OPG renews partnership to help Bring Back the Salmon to Lake Ontario
OPG has committed once again to help restore a thriving population of Atlantic Salmon to Lake Ontario.
The company recently renewed a five-year partnership with the Ontario Federation of Anglers and Hunters (OFAH) for the Lake Ontario Atlantic Salmon Restoration Program, also known as Bring Back the Salmon.
Launched in 2006, the program seeks to restore a self-sustaining Atlantic Salmon population to Lake Ontario and its streams. As lead sponsor of the program since 2011, OPG has helped stock more than seven million Atlantic Salmon in four target tributaries of Lake Ontario – Credit River, Duffins Creek, Cobourg Creek, and Ganaraska River.
With the Darlington and Pickering Nuclear stations operating along the shores of Lake Ontario, OPG has been committed to supporting biodiversity and sustainability in this Great Lake. Biodiversity protection is also an element of OPG’s Climate Change Plan.
Through OPG’s support and the support of other program partners, Bring Back the Salmon has helped reverse the impact of human activities to give this native species a second chance.
The cold-water fish first settled in Lake Ontario about 12,000 years ago but was declared locally extinct in 1898 due to overfishing, pollution from mills and tanneries, and the building of dams in the 1800s.
The new five-year pact will help support important program pillars, which include raising Atlantic Salmon and stocking key streams, improving fish habitat, running classroom hatcheries, including those at OPG’s Pickering and Darlington plants, educating anglers and students on this restoration story, and conducting research on fish populations.
“The OPG funding sets the table for everything that happens in the program. It’s doable because we have this core funding from OPG,” said Chris Robinson, Conservation Programs Manager at OFAH.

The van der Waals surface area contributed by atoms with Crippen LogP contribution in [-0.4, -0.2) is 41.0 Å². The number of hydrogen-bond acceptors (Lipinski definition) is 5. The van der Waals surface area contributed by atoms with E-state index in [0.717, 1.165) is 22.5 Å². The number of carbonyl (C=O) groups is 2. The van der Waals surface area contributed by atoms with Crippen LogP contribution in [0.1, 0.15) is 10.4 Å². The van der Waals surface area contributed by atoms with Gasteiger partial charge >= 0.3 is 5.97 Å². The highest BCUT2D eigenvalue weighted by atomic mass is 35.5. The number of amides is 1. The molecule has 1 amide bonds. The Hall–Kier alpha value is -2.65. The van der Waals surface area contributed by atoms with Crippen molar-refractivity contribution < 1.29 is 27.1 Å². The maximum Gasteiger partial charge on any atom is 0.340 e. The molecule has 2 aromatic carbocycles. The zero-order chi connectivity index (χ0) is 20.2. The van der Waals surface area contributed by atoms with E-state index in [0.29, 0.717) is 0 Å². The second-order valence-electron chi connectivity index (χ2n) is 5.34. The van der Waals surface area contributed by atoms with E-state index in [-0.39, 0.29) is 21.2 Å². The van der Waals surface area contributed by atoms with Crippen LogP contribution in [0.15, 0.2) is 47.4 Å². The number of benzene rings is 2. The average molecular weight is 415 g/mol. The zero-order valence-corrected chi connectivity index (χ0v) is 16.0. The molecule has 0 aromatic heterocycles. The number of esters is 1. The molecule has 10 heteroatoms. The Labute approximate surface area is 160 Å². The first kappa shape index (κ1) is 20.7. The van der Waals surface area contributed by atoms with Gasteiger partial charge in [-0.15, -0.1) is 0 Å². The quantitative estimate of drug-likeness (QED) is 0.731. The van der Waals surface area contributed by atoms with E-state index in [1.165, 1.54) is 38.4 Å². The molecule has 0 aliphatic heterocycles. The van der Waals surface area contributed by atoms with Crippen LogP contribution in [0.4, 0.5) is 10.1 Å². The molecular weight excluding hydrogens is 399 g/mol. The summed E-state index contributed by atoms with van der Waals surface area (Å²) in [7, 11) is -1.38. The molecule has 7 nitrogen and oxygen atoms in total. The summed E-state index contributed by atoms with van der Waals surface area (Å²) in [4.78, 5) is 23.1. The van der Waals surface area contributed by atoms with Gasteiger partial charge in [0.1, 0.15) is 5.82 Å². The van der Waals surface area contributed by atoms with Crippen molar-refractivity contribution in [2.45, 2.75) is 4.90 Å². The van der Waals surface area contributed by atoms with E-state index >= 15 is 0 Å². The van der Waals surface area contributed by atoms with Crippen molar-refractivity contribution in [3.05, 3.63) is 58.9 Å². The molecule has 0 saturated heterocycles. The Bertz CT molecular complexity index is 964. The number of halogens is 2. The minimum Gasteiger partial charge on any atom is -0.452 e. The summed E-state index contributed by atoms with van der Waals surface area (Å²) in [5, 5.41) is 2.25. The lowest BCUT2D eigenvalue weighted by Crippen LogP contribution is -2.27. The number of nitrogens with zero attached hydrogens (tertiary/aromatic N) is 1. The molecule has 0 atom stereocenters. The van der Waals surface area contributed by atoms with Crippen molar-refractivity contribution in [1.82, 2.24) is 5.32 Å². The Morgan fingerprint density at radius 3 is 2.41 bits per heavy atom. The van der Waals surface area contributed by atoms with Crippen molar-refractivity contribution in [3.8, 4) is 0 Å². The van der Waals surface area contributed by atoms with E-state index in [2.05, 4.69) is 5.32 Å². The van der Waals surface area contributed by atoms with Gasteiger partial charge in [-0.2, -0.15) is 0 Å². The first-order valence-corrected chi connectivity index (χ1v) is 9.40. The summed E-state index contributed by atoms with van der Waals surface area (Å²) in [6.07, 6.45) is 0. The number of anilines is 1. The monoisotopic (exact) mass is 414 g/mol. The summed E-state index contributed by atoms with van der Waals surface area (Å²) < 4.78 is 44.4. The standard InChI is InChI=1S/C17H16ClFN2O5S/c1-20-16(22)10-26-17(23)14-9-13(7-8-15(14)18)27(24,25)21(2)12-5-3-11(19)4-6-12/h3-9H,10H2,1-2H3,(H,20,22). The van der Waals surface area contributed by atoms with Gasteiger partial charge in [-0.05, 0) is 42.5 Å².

A highlight of the previous five-year term was the installation of fish cameras along the Ganaraska and Credit rivers. The high-tech cameras allowed for the counting of migratory salmonids in each river and proved to be a great public engagement tool, as anybody can watch the videos.
“There were some odd and interesting highlights for sure,” said Robinson. “We’ve had a beaver go through it and had about eight fish on camera at once, which was the record.”
Over the next five years, the program will look to use environmental DNA to help detect the presence of young juvenile salmon in streams the program doesn’t stock. This could show evidence of natural reproduction by salmon travelling upstream from Lake Ontario.
“All living things are shedding materials in the environment. If you sample the water, there’s a probability you can pick up the DNA,” explained program coordinator, Kathryn Peiman. “You can amplify that and detect the presence of Atlantic Salmon in the water.”